Skip to main content

What do Yazidis, Christians and Gazans have in common?

New state formation is not way to resolve Middle East conflicts. The will to recognize basic human rights is the only way out

Fires are breaking out all over the Fertile Crescent. One is the ethnic cleansing of Christians and Yazidis by the self-styled Islamic State. Another is the war between Israel and Hamas in and around Gaza. Then there is Syria, where many more people are being killed but about whom we generally hear very little. 

Where will be next? A third intifada in Palestine?  The implosion of Jordan? A new Lebanese civil war?

All these conflicts and potential flash-points are in what were the predominantly Arabic-speaking provinces of the Ottoman Empire until the end of the First World War, when they were placed under British or French mandates. The process of state formation that flowed from the mandate system is acknowledged to have been flawed.  The question is: what can be done about it today?

It is becoming almost fashionable to talk of redrawing boundaries and establishing new states. But this would involve new partitions, and these would invariably lead to ethnic cleansing and the creation of new, repressed minorities.  With the possible exception of the creation of a Kurdish state in Iraqi Kurdistan, I do not believe this is the answer. 

Indeed, even the case of Iraqi Kurdistan is far from clear cut. More Kurds would live outside the new Kurdish state than in it, and many of the areas in what would probably become known as "Greater Kurdistan" would have substantial non-Kurdish minorities, notably in eastern Syria. Moreover, Iraqi Kurdistan risks being overrun at the moment with refugees from the Islamic State, many of whom are not Kurdish.  

If those refugees are not able to return home in a reasonable time, any Kurdish state would come into being with a substantial non-Kurdish minority. 

Then there would be the usual issues to be settled whenever a new state is born through secession from a larger entity: disputes over territory and boundaries, and the effect on existing social, political and economic structures. 

The creation of Israel involved its secession from the rest of Palestine. It necessitated war and left gaping wounds that are still unhealed. This example is living proof that such issues are not easily resolved.  A map of Iraqi Kurdistan’s official border with the rest of Iraq shows a frontier that would be far from neat. 

So let’s resist the temptation to indulge in that old Western game of drawing lines on maps, hatching enclaves designed for different peoples in bright, contrasting colours, and then expecting those peoples to oblige by moving neatly into them. 

Instead of dreaming of redrawn boundaries, the aim should be to promote internal self-determination whenever possible: the negotiation of federalism and autonomy within the existing state units when this is needed to take account of divided populations. 

The problems of the region are interlinked. The beating of a butterfly’s wings in Najaf or Hama can be the ultimate cause of a hurricane in Beirut or Baghdad. We need to re-examine our own attitudes accordingly.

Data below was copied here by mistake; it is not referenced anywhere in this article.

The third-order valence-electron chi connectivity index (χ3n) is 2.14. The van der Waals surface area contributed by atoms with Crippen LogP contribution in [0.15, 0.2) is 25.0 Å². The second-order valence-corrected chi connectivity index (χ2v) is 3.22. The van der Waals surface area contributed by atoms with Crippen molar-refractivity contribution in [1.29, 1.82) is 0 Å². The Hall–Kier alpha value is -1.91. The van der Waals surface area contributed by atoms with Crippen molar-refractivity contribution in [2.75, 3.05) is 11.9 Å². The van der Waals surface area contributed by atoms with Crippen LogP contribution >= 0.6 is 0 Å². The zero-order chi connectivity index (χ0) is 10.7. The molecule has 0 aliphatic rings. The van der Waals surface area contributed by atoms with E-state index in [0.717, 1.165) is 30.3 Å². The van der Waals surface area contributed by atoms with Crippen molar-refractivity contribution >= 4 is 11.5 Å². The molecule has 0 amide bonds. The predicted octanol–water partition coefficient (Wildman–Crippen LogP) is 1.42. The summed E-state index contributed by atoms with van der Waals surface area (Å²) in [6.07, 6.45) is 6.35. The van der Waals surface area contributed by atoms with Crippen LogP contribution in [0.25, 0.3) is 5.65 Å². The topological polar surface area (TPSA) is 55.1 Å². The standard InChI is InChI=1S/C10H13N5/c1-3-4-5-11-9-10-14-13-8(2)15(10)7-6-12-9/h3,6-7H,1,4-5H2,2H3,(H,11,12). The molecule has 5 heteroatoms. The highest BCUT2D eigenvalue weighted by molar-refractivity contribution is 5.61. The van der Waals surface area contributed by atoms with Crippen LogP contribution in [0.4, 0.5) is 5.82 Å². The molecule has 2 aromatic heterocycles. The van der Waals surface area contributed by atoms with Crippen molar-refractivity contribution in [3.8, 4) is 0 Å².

We should ask ourselves questions like: if you sympathise with the plight of the Christians and Yazidis in the Islamic State, do you also sympathise with the people of Gaza (and of Palestine generally)? If not, why not? 

The converse applies, equally: if you support the rights of the Palestinians, should you not also support those of people oppressed by the Islamic State  or the government of Bashar al-Assad? 

The failure to hold regional actors to account by distinguishing between good guys and bad guys (or "our bastard" and "their bastard") has inflamed sectarian and other divisions for decades. 

Many Sunni Muslims note the willingness of Western governments to come to the support of minorities oppressed by Sunnis, but observe a deafening silence or merely the utterance of mealy-mouthed platitudes when a Sunni majority is oppressed. Syria and Israel’s occupation regime in the Palestinian territories it seized in 1967 are cases in point. There could be no greater driving force for hostility to the West and Sunni religious militancy.

Regional actors must therefore no longer be afforded preferential treatment on the basis of expediency, ideology or quasi-tribal solidarity with co-religionists and kith and kin, but be subject to identical standards contained in the principles of human rights, international humanitarian law and international law generally. 

The European Union member countries and the United States should bring pressure on governments in Syria, Iraq, Israel and the other states in the region without any distinction to abide by international law. This is not only in the interests of the region but in the interests of those outside the region  too.

There is also one major regional problem that could be solved by recognising the rights of all parties in international law and involving all states in the region. 

The Arab League Peace Plan of 2002 is based on mutual recognition of the rights of Israel and its neighbours in international law, and could lead to a peace treaty signed by all members of the Arab League (and endorsed by the Islamic Conference). It could defuse the single most toxic source of strife in the region. 

All that is needed is a fresh attitude and the political will.

- John McHugo is the author of Syria: From the Great War to Civil War  and A Concise History of the Arabs

The views expressed in this article belong to the author and do not necessarily reflect the editorial policy of Middle East Eye.

Photo credit: Yazidi refugees flee an assault by Islamic State fighters in Iraq (AA)